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Bible

How Can You Tell When God is Calling?

05.01.2018

Professor Kelli Worrall explains how to discern God’s call on your life.

Jodie came to my office one afternoon last week, contemplating “the call of God.” She is preparing to graduate, and she doesn’t yet know what the future holds. Should she stay in Chicago and continue in her current administrative job? It pays decent money, and the ministry she works with on the weekends would also love to keep her around. Or, should she take a riskier route and pursue an unpaid internship with a ministry on the West Coast?

Working with this organization sounds like her “dream job,” but sorting out the logistics—the housing, the transportation, the funding, etc.—feels like an insurmountable obstacle. Or, should she return home to Tennessee to live with her parents for a while? She would treasure the time with them, and she could save money more quickly for graduate school. But other than family, there’s nothing much for her there, and moving home feels like taking several steps backwards.

At one point, Jodie looked over at me with wild eyes, grabbed ahold of her hair with both hands, and pretended to rip it out at the roots. “Why can’t God just make it clear?” she cried.

What Does God Want Me To Do?

As a Bible college professor, I have conversations like this on a regular basis. Several times every semester, students show up at my door, asking for help to discern: What does God want me to do? What is He calling me to? How can I know for sure? Or even—certainly He can’t want that!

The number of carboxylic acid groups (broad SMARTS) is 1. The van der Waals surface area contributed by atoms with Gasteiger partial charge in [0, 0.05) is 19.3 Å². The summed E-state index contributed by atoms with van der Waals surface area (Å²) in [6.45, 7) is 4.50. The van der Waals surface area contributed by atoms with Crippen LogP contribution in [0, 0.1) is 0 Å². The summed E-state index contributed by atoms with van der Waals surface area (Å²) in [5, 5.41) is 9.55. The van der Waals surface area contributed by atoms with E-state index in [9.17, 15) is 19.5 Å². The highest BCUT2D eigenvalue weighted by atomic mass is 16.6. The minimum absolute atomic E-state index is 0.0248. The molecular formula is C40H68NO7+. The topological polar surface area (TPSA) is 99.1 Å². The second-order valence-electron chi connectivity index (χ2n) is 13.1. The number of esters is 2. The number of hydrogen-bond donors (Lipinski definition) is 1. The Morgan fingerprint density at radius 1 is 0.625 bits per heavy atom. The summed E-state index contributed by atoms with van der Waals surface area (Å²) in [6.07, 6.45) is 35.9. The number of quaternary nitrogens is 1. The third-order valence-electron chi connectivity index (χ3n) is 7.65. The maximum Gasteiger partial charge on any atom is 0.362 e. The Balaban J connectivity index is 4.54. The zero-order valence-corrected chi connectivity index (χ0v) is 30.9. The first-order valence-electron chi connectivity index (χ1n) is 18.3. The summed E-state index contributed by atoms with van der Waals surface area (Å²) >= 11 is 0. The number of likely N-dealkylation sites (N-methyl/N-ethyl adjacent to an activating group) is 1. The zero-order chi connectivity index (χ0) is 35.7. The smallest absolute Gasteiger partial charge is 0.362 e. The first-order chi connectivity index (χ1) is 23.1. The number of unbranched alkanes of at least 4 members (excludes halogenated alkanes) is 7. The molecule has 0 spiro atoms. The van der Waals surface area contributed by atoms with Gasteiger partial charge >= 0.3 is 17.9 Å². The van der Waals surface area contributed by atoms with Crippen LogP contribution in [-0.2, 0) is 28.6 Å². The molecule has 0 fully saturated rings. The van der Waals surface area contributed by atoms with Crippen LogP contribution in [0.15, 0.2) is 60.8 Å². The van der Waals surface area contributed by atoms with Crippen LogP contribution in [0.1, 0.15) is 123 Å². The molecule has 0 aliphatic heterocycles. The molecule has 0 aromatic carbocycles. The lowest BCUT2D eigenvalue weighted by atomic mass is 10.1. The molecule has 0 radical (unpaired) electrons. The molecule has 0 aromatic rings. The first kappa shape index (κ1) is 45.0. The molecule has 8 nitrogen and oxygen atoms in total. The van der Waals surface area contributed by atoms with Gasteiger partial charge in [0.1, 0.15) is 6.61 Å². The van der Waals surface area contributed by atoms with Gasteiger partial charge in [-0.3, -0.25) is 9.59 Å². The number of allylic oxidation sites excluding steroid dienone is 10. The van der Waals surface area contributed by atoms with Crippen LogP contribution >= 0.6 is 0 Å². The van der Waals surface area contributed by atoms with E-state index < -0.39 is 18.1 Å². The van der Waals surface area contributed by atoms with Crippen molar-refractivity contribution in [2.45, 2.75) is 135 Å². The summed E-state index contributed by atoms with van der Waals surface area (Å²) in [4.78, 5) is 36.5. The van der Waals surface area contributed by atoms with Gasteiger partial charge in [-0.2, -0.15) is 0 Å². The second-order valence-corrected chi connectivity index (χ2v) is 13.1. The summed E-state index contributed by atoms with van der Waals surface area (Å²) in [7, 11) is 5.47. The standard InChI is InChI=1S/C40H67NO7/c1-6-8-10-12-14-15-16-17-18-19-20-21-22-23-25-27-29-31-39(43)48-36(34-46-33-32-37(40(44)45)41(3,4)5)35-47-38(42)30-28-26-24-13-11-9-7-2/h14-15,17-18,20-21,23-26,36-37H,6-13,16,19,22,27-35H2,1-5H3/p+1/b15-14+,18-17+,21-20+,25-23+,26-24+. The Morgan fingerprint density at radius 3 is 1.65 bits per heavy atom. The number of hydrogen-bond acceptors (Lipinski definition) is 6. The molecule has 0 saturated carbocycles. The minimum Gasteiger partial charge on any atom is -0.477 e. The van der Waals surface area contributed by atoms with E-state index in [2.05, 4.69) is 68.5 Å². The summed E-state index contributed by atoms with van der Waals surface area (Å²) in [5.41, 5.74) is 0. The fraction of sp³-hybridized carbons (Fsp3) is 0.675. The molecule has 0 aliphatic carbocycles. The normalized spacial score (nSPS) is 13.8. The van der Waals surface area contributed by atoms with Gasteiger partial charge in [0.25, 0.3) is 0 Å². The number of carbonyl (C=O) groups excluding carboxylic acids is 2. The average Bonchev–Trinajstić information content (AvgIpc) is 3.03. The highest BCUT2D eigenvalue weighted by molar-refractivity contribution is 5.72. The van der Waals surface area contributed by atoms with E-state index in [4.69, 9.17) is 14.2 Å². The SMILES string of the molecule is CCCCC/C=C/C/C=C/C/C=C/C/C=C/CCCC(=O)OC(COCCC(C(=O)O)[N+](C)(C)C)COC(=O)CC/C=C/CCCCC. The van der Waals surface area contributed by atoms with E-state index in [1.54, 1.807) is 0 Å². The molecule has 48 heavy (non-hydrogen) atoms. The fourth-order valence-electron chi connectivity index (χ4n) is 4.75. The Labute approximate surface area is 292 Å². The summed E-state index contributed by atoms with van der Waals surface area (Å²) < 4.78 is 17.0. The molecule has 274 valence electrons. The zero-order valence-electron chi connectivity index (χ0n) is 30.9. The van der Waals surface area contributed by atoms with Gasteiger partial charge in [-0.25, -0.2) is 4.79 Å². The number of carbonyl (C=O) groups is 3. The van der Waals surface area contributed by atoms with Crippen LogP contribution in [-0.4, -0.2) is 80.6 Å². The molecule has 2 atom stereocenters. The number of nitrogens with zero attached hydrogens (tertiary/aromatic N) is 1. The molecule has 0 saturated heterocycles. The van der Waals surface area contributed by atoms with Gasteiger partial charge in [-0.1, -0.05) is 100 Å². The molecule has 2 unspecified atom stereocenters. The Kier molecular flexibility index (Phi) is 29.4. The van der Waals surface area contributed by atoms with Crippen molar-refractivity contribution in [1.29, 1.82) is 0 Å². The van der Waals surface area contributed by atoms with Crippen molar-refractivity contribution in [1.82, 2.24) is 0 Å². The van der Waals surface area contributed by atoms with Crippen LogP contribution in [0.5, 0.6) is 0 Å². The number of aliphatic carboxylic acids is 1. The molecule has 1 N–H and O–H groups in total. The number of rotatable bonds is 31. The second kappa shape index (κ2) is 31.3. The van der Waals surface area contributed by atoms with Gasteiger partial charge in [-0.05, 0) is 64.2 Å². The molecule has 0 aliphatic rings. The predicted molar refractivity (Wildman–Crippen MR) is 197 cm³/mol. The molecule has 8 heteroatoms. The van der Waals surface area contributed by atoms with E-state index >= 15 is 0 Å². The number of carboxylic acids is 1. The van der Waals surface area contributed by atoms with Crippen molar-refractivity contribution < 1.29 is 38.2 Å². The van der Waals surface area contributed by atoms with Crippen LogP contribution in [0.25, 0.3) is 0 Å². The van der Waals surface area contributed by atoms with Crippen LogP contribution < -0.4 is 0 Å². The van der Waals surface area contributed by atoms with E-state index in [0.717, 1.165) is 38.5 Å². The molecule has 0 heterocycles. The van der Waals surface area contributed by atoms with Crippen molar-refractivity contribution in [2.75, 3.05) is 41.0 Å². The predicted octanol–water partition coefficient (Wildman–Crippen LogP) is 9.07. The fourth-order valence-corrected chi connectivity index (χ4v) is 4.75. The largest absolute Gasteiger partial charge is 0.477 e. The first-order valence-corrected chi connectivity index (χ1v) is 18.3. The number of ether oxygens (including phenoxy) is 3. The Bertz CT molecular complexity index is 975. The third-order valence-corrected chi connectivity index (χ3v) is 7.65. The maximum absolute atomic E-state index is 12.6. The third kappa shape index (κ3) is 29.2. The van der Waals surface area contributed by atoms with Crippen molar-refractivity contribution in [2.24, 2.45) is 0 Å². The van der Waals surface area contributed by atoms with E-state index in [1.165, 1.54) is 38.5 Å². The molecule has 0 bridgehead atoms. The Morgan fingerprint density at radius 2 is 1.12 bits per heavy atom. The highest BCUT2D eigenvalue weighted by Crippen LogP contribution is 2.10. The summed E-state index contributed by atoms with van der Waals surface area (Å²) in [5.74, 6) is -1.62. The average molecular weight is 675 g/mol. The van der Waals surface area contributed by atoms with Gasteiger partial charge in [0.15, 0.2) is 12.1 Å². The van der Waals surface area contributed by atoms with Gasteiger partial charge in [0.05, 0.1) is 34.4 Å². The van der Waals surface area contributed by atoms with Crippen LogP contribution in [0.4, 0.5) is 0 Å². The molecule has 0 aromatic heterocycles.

Okay—let’s be honest—it isn’t only my students who are asking these questions. Even though I am well into my forties, I sometimes still wonder and pray in this way. God, should I continue down this path or should I take a turn? Should I say “yes” and walk through this seemingly wide open door, trusting that You will give the strength? Or, for the sake of my family, my health, and my own relationship with You, do I need to say “no”? Or, Lord, this is so hard; does that mean it’s not Your will?

In November 2015 Dee Ann Turner wrote an instantly popular Relevant magazine article called “4 Keys to Discovering Your Calling.” And because “calling” is often on my mind, I read with great interest her four points:

  • Your calling is the thing that gets you up in the morning
  • It’s what others tell you that you do best.
  • It’s the way you use your energy to make an impact.
  • And it’s the moment and the activity in which you feel God’s pleasure.

These are helpful points to consider. And I do agree with them—to a certain extent. Certainly it is wonderful when God calls us to something that lights a fire in our soul. Certainly people may occasionally acknowledge our strengths, and I enjoy pointing out the abilities I see in other people. God gave us those skills, no doubt, and He doesn’t intend for them to go to waste. Certainly, too, God sometimes allows us the satisfaction of experiencing our own effectiveness, of seeing a project succeed or a problem solved, and it is certainly rewarding when this is the case. And certainly there are seasons when we sense His great pleasure throughout the process.

Certainly these things are true.

What If Your Calling Isn’t What You Expected?